UPDATE: 28Feb2018 – order approving the petition to reopen and modify final order. The commission determined that changed conditions of fact warranted reopening the Order. The FTC agreed that the Android and Apple iOS app stores that only recently launched at the time of the Order have redefined the mobile marketplace, and that consumers now expect apps to collect and transmit many different types of data to support services and features of an apps. “In the context of mobile applications that engage in the types of information collection that consumers expect, the Commission believes that the notice and consent requirements contemplated by the Order are burdensome and counterproductive, both for consumers and Sears.” The commission’s own position has evolved to require affirmative consent only for sensitive information. Thus, the Order-mandated disclosures may confuse consumers, causing them to believe Sears apps collect, use, or share information in ways consumers may not want or expect.

The commission decided that the limited modifications to the Order, to exclude software that conducts the types of data collection that consumers would expect, should be granted. The definition of “Tracking Application” has been revised to read:

4. “Tracking Application” shall mean any software program or application disseminated by or on behalf of respondent, its subsidiaries or affiliated companies, that is capable of being installed on consumers’ computers and used by or on behalf of respondent to monitor, record, or transmit information about activities occurring on computers on which it is installed, or about data that is stored on, created on, transmitted from, or transmitted to the computers on which it is installed, unless the information monitored, recorded, or transmitted is limited solely to the following: (a) the configuration of the software program or application itself; (b) information regarding whether the software program or application is functioning as represented; or (c) information regarding consumers’ use of the program or application itself.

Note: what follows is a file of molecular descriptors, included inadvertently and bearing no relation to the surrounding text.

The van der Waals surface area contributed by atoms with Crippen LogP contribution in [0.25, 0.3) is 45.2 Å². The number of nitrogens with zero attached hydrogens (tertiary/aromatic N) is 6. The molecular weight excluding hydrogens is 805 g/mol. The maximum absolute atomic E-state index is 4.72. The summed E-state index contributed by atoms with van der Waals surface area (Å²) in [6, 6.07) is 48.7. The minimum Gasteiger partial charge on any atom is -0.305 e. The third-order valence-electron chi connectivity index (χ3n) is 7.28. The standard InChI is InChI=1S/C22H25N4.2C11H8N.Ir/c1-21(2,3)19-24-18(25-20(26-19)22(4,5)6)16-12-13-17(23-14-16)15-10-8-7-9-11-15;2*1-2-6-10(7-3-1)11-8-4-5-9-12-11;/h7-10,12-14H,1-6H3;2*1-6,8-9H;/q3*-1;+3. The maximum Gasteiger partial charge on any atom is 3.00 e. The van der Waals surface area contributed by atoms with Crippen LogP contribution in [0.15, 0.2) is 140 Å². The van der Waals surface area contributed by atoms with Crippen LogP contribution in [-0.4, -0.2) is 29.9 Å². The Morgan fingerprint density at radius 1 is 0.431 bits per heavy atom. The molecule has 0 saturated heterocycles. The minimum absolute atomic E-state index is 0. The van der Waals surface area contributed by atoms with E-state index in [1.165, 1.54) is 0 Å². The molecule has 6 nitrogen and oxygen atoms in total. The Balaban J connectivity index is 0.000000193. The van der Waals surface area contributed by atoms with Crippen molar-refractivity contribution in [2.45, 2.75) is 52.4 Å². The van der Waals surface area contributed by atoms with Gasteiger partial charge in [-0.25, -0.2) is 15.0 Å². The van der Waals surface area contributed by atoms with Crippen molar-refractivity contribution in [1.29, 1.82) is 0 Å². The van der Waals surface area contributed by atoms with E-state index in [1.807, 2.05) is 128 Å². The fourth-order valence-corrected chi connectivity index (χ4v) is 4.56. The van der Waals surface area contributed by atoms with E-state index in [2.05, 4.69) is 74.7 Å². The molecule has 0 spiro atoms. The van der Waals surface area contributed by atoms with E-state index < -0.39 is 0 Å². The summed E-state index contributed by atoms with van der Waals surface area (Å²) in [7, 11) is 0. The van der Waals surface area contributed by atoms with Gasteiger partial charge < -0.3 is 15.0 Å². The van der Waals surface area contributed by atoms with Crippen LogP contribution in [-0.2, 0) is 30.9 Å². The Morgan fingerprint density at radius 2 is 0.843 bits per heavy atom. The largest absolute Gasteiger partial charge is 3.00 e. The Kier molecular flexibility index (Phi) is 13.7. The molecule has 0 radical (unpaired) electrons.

To allay the fears of commenters opposed to modifying the Order, the commission stated the “if Sears distributes software that monitors consumers’ activities across mobile applications, the modified Order would still require Sears to provide a clear and prominent notice and obtain consumers’ express consent.”